04/24/2009 05:12 am ET Updated May 25, 2011

The Enchantress of Numbers

Though this is outside my usual obsessions, I agreed to blog for Ada Lovelace Day today, celebrating women in technology.

Ada Lovelace was probably the world's first programmer: although her program never ran because the machine it was designed for was never built, she wrote it for Charles Babbage's proposed "analytical engine" in the early 1840's. Lovelace was the daughter of poet Lord Byron and Babbage called her "The Enchantress of Numbers."

These days, we frequently hear about the dearth of women in science and technology. But what we don't see much about is the areas in which women are succeeding in science: in 2000, for example, 60% of undergraduate degrees in biology went to women and as of 2004, 49.5% of students in the first year of medical school were women. In chemistry, 41% of undergraduate degrees are now earned by women. And 67% of psychology PhD's go to women.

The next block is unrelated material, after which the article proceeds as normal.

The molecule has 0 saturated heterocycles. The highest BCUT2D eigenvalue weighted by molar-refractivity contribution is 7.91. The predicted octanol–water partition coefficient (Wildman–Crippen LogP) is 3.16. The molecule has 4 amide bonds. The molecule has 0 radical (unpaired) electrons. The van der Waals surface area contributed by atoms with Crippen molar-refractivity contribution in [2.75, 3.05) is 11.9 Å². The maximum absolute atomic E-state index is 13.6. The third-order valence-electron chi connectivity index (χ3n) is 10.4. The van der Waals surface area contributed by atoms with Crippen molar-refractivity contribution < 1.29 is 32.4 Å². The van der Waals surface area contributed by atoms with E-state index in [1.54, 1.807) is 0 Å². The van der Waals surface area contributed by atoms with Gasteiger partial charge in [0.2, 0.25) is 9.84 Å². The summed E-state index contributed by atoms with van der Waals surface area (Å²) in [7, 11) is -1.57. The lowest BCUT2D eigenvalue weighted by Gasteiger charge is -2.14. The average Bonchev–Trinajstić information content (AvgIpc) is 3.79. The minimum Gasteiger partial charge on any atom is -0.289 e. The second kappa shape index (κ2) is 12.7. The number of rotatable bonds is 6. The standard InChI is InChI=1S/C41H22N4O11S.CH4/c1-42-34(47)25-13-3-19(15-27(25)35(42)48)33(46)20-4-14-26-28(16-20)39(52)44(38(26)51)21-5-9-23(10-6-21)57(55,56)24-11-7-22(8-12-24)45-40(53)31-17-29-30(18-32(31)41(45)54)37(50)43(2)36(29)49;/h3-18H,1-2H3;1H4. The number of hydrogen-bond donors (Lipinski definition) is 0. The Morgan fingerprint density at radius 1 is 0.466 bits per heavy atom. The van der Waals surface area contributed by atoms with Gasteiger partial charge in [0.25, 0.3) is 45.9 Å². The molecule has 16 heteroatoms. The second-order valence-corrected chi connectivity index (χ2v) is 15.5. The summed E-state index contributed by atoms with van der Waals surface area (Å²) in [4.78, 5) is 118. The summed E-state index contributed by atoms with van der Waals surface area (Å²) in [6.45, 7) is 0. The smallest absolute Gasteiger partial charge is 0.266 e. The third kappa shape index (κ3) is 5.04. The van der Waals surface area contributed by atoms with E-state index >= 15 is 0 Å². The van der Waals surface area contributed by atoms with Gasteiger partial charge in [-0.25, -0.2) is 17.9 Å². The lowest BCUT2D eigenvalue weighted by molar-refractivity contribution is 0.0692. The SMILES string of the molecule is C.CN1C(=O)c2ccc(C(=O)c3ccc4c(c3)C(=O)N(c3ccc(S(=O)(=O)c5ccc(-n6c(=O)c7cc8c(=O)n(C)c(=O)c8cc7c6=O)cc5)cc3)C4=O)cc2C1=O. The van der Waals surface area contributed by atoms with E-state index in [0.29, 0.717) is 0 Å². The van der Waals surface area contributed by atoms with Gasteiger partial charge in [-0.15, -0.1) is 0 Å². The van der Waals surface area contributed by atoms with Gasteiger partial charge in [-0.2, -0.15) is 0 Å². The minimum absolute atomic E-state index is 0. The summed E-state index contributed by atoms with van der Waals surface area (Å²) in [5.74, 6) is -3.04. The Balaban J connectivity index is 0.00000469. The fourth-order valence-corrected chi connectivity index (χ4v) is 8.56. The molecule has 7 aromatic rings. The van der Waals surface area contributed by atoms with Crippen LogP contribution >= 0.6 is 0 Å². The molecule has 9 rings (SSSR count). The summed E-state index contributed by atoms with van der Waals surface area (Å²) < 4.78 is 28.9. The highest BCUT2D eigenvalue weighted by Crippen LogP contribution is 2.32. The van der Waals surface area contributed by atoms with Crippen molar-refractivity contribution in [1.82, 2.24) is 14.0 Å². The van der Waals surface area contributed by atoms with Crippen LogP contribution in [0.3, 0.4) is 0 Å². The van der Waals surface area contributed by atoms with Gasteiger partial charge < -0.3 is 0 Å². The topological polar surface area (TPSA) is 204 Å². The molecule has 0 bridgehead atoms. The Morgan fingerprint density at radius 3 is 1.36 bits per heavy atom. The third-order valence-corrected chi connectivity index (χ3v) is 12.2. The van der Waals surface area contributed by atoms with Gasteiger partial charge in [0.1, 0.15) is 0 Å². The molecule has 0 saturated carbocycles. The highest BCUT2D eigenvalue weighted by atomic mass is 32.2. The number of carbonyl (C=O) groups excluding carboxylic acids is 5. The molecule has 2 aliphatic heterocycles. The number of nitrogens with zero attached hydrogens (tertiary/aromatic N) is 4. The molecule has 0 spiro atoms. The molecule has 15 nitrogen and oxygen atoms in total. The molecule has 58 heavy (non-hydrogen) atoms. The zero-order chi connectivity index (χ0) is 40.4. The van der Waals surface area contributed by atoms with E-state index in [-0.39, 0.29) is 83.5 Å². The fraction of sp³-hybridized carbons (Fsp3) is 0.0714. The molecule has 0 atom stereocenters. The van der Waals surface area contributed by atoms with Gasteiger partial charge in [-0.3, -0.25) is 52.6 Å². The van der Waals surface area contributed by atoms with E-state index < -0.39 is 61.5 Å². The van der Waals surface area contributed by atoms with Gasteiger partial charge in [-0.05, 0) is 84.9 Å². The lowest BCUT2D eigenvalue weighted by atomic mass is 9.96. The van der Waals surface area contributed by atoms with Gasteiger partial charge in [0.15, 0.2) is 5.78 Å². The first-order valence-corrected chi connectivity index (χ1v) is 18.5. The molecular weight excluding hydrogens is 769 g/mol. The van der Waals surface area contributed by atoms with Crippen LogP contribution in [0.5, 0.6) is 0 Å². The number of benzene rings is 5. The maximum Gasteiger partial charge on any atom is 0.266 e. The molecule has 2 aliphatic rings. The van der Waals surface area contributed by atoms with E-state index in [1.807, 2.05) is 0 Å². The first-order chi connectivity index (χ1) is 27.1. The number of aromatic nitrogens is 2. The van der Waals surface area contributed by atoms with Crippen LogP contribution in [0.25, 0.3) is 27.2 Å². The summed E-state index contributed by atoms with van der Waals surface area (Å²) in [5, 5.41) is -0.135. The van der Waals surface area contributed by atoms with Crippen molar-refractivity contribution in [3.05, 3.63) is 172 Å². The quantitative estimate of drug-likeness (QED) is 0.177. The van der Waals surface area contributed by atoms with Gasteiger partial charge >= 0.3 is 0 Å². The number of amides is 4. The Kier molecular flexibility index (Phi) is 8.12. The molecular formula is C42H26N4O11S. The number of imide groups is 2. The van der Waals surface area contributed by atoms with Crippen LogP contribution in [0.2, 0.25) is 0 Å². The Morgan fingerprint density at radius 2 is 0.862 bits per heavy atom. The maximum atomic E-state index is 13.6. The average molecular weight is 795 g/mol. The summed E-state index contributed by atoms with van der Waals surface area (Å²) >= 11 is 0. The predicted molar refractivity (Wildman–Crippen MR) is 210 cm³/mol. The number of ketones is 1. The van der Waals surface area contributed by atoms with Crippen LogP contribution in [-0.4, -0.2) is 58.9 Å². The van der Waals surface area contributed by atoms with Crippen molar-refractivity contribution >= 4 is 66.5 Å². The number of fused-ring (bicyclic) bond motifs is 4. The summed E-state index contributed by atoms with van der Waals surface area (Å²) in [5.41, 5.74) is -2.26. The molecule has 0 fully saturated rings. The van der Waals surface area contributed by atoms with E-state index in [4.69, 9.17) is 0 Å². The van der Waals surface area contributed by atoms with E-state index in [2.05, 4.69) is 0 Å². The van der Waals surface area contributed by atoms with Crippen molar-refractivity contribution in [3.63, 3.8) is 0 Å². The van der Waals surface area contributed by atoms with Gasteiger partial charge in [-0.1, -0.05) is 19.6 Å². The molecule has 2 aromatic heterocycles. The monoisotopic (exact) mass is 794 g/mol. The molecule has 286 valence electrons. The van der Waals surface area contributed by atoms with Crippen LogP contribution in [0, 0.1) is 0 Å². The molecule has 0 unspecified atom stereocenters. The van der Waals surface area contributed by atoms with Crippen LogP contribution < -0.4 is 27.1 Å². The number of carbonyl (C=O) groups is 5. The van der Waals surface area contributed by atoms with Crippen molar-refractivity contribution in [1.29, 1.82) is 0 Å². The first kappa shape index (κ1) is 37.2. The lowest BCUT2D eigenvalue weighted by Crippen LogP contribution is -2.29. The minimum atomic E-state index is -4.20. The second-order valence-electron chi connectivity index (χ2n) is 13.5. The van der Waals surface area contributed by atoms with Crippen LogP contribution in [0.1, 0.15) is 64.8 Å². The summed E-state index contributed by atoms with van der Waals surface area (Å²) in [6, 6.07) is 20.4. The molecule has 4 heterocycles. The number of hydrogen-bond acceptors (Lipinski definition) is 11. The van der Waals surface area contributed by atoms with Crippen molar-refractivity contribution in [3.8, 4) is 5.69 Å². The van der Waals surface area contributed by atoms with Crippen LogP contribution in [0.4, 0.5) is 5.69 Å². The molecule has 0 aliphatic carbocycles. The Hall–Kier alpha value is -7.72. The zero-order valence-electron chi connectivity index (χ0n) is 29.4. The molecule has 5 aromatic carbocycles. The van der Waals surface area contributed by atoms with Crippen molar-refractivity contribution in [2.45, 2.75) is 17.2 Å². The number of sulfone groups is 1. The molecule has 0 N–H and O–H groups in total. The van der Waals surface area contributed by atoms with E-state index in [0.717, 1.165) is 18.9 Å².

Sure, you can argue that psychology is a "soft" science that doesn't really count--but molecular biology, chemistry and today's high tech medicine? If a woman discovers a cure for cancer or Alzheimer's, is that not science?

So, here's to all the female scientists and technologists--in all fields--making their way in a formerly male-dominated world. Right now, we can use all of the intelligence we can get!